I grew up in the last village in London, Roehampton and grew up in a tower block with my mum and little sister. I don’t recall wanting to be a writer when I was little – to be honest I don’t think it ever occurred to me that I could be a writer. Writers were special people who existed elsewhere in other far off places – they didn’t exist in Roehampton. But I do remember sitting with a copy of Fungus The Bogey Man by Raymond Briggs and copying the pictures and writing out my own story with large loopy letters so I guess the love of writing was there despite not being able to really read or write properly until I was seven years of age.
My earliest memory of writing a poem is from when I was in secondary school in year eight. There was a poetry competition. I wrote a poem about the life of a performing bear, chained and made to dance. I no longer have the poem but I do know that it had the best title I’ve ever dreamt up, it was titled “Unbearable” alas the judges were not that impressed and I did not win but still I wrote. I wrote poems about how I was feeling, poems about life at school, angry poems, sad poems, funny poems and sometimes I’d nervously share those poems in my drama class.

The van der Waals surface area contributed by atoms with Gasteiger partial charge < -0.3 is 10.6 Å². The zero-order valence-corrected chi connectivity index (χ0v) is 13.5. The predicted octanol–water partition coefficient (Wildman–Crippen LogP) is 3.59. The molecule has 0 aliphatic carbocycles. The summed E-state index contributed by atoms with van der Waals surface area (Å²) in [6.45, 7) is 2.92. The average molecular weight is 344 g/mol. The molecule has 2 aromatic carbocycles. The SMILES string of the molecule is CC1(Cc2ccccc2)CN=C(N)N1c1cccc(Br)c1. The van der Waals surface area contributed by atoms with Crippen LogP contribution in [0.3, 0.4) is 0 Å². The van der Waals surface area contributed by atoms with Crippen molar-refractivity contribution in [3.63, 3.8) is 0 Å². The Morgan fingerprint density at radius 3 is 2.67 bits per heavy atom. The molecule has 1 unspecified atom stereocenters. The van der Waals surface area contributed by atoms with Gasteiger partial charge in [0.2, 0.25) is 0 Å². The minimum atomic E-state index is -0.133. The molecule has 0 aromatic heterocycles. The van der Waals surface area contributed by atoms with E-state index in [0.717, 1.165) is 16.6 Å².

At university I studied archaeology (the study of the physical past) basically I dug up bones in Peru for a couple of years which was lots of fun but still I wrote poems and started directing and writing plays.
After university I worked everywhere and did everything – I was a gym instructor, a salesman, a film extra (see if you can spot me in Agent Cody Banks 2 – I’m in a suit in a queue and bald) and even had a spell as a transport planner but still I wrote.
One day I discovered a performance poetry course at Battersea Arts Centre being run by Performance Poetry Organisation Apples and Snakes. I wrote poems and shared them on stage, some of the poems made people laugh and I was asked to share my poems in schools. Many years passed running creative writing workshops in schools writing plays for theatres and slowly I began to dream about being a published writer. I spent many more years performing my poems wherever I could and even managed to have some poems published in some anthologies by Macmillan books. Then in 2012 I met Janetta Otter-Barry at the London Book Fair and showed her some of my poems. She agreed to publish them and my very first poetry collection Werewolf Club Rules was published in 2014 and I’ve been steadily writing and performing ever since.